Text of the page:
There is no doubt that the IDF in the coming days or hours will be entering Gaza for the largest operation we’ve ever seen. Since I last checked, over 300,000 Reserve reservists have been called up, many of them combat soldiers who will be shortly penetrating Gaza. What we’re about to see is some of the most bloody door-to-door, neighborhood to neighborhood fighting that the IDF has ever experienced – more so than Lebanon in 2006 or Operation Defensive Shield in 2002.
There are important questions that we need to be asking our Generals and political leadership for the sake of both our active duty soldiers as well as our reservists who are going to fight this war.
The first question I have for military leadership is, do our combat soldiers have the equipment that they require? Ceramic vests (especially ones that are not over a decade old) are often the very difference between a 7.62 round piercing and shredding your internal organs vs. slamming into your body armor, knocking the wind out of you and maybe breaking a rib. We’ve seen time and time again that IDF flak vests that have been pulled out from emergency stocks are old and inefficient against not only bullets but even shrapnel from mortars and rockets. We need to demand from the IDF generals that every soldier that is entering into the Gaza Strip has a full kit of protective gear that includes:
- Ceramic vests.
- Modern Combat helmets.
- Night Optics.
- And first aid equipment. No one wants to hear this but the brutal truth is that the use of modern tourniquets can be the difference between a soldier bleeding out from a shot to the leg or arm or the lifesaving measure that staunches the flow of blood, saving the soldiers life (but maybe not the limb).
The second question we need to be asking ourselves is what vehicles are we allowing to go into the Gaza Strip? In 2014 we saw Nagmashim (known as the M113) – an ancient APC that has been active since the Vietnam War and Yom Kippur War – used deep in Gaza. As we saw back then a simple RPG – not even an advanced anti-tank missile – ( which Hamas has no shortage of either) can easily pierce and kill or wound everyone inside one of those ancient death boxes. We need to be asking the hard questions, like how will soldiers be transported into the front lines and more importantly, deep into enemy territory. Israel has advanced Merkava tanks and Namers APCS many of which have the “Windbreaker” anti-rocket and anti-missile defense system. A question we need to be asking ourselves is, how many of our vehicles inside will be equipped with these? If we are lacking these anti-missile defensive systems we also need to be asking ourselves what can be done for rapid installation into all possible vehicle platforms? Can the arms industry of Israel bring the production lines to full capacity to churn out as many as possible? When I was in active duty and later in the reserves the ongoing joke was, even a Kalashnikov round or a stone thrown hard enough against a M113 would be enough to destroy it. Hamas knows this too and will be selective of its targets when attacking us.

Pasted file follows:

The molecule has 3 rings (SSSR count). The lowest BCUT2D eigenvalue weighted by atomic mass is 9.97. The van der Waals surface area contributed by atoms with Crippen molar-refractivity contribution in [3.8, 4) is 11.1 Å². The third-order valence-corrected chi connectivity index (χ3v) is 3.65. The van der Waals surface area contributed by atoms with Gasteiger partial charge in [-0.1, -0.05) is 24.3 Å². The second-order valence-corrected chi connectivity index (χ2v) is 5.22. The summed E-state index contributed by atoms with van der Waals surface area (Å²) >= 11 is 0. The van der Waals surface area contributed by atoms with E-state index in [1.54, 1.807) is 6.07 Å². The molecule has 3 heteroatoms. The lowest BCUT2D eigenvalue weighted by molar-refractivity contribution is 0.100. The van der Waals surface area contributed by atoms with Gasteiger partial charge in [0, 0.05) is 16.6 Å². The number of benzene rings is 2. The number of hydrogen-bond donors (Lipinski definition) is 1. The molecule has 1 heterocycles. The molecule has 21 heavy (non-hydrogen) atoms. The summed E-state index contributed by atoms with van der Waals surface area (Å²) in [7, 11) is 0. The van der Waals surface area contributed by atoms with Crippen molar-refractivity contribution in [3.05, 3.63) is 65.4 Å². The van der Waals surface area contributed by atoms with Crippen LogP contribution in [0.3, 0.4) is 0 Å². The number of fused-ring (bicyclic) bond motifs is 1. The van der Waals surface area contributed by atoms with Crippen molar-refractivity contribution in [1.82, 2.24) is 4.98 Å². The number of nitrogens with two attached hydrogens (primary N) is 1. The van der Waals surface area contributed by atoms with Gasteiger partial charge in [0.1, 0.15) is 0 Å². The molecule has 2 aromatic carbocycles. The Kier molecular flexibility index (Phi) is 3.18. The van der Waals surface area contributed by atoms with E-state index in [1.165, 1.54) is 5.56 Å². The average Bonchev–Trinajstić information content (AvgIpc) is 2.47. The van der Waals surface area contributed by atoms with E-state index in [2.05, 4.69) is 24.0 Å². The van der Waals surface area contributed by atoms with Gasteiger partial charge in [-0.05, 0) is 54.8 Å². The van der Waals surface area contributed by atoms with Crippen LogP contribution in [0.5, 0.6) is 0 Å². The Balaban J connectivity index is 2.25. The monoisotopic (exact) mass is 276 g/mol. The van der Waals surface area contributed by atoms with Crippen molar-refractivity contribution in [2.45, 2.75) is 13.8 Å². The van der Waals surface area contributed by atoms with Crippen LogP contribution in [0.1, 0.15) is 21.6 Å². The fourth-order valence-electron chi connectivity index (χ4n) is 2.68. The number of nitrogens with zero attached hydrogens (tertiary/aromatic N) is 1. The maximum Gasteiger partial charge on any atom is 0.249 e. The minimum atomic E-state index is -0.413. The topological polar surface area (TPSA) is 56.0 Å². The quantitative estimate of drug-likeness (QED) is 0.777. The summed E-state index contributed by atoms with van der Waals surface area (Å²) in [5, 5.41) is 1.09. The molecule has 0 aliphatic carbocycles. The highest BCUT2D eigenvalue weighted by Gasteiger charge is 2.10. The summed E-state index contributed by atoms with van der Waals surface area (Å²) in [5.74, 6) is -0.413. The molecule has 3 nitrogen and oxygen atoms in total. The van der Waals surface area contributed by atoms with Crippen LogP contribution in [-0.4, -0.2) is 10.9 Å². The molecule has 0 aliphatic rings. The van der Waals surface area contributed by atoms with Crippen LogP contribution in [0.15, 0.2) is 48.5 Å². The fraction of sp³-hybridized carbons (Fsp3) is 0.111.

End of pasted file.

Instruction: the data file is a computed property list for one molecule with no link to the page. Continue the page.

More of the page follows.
The third question, and perhaps one of the most important ones we need to asking ourselves is how are our soldiers being prepared for this upcoming war? Even before the brother in arms protests, your average reserve duty soldier and even active conscript can often be months or years away from their latest Urban Warfare training. Much of our active duty combat forces we’re focused and stationed in the West Bank, an area of operation that requires a very different mentality and training. We need to make sure that every combat soldier that is going into Gaza has urban combat warfare training fresh in their minds, that they know how to check every corner, that they know how to look for and identify and avoid IEDs. Will your average combat soldier be given doctrine on how to avoid snipers, anti-tank missiles and IEDs?
The fourth question has to do with the modernity of Hamas and the paradigm shift of combat that has happened over the past 2 years. Hamas is no joke, they’ve been watching the Ukraine-Russian war just as we have. They have understood that small devices such as common drones can be used to fly over troops quietly to drop mortars and bombs on them. What equipment have we disbursed among our troops to counter these drones? Do our troops have training to know how to identify the buzzing sound that is quickly followed by an explosion? There has been a paradigm shift in warfare here and it is always said that the army will always act reactively instead of proactively. We must demand that the military leadership trains its ground level soldiers and commanders to expect and predict these new forms of warfare.